How can an Investor Invest in Startups?

An investor can invest in startup companies in two ways - directly and indirectly. In the case of direct investment, individuals source investment opportunities and invest in them directly. They identify startups and founders who have a unique business model, strong past track record and deep domain knowledge. In direct investments, the individual has a limited bandwidth to perform due diligence, and most decisions are made based on gut feeling. This is also because there is nothing much available other than a pitch deck and the founding team.

Having said that, there are three main ways of indirect investment in a startup,

1) Angel Networks, 2) Syndicates, and 3) Angel Funds

Angel Network

An Angel Network is a group of individuals coming together where they source investment opportunities and invest in startups collectively as a group. Each individual invests a small amount and the total contribution is pooled from multiple investors. The amount becomes substantial collectively and can be invested in the startup. These networks are open to investment across sectors but they also limit the investment in one company since the risk is the highest at this stage. They prefer to invest in multiple companies and diversify their portfolio

Syndicates

Syndicates are run by individuals who are called syndicate leads. They have strong domain expertise and a large network within the founder community. They source deals from their network of founders, evaluate them, and are typically the first to commit to an investment. Then they share the opportunity with other individual investors who follow them because of their investment thesis, sectors, past success, and track record. Even in syndicates, like angel networks, individuals invest small amounts in multiple companies. Syndicates are the first group of investors in companies. Due to the fact that their turnaround time is fast, founders like to go to syndicates even before an angel network.

Angel Fund

The third route of investing in startups is via the Angel Fund route which falls under an Alternative Investment Fund. These AIFs raise investment from HNIs and invest in startups. Angel funds are licensed by SEBI and have to meet all regulatory guidelines, both pre-and post-investment. These funds have a clear investment thesis, criteria of investment, and the stage at which they invest. They are headed by General Partners who are responsible for managing the investment and day-to-day operations of the fund. In an AIF, an investor should commit a minimum of INR 25 Lakhs to be deployed over the investment period which typically will be between 4 and 5 years. Angel Funds have a life cycle of 8 to 10 years from investment to exit. This structure is very investor friendly since investors have the choice of selecting the companies from the deal flow and can choose to invest in companies where they feel confident. In addition to that, the other benefit of this structure compared to other categories of AIF is that the drawdown of the committed amount is only when an investor confirms to invest in a company. This helps the investors to manage their cash flow and deploy over a period of 4 years only in the companies of their choice. The fund manager also takes responsibility for tracking the progress of the investment and has to share a quarterly update on the investee company with the investors as per SEBI regulations.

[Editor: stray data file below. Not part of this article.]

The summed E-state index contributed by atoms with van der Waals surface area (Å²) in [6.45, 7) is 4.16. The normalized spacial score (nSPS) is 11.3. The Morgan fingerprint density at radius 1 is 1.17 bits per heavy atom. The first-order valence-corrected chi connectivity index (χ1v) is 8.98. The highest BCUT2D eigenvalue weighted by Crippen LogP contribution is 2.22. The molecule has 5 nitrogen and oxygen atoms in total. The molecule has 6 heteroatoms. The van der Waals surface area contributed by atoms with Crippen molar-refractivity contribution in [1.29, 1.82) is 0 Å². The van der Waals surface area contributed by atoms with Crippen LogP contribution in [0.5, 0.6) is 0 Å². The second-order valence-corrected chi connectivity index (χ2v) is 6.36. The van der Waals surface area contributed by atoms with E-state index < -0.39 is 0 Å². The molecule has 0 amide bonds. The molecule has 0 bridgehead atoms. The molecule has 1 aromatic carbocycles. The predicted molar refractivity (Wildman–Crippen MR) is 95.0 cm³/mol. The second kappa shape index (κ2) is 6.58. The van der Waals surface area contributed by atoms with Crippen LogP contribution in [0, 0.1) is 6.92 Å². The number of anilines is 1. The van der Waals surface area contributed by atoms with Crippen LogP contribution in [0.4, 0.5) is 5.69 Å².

The best way to invest in startups is via the indirect investment route for new investors. Each of these investment styles has a different approach in terms of the number of transactions, level of evaluation, and post-investment tracking. Indirect investment through the fund route follows a standard process for investment in startups which includes, evaluation of the business model, size of the potential market, reference check, and due diligence on the company, including legal and regulatory checks. For investors looking to invest via the direct route, unless one has in-depth knowledge about a domain and knows the founders in person, it is a risky channel for individuals to invest in startups directly. There are other challenges like difficulty in getting regular updates on the progress of the company and lack of negotiating power since the investment amounts are typically very small. Hence, using the right channel is very important to mitigate the risk of investing in startups. Good Management, a proven track record of work, ethics, governance, SEBI Registration, the theme of investments, the stage at which the investment is being made, etc are some factors to be assessed before investing via these routes.

How can Investors Build a Deal flow Through Direct or Indirect Routes?

As per some past data, only 10% of the companies that started were successful. 50% of companies failed after a Series A round. Hence, capital raised isn’t the only metric for a successful startup. In an early-stage investment, the most important element is to have access to as many companies as possible. A good deal flow can come from anywhere. Hence, it is very important to be very active in deal sourcing. One needs to build a good funnel in case of a direct investment strategy. Some of the common sources of building a good deal flow are incubators, accelerators, and alumni networks.

Many seed-stage investors are very active on social media platforms like Twitter and LinkedIn. Founders follow them and reach out to them at the right time. In case an investor does not have the bandwidth to do this, joining an angel network/syndicate/fund gives you access to a curated set of companies. However, investors need to do in-depth research and due diligence before shortlisting any of these indirect routes.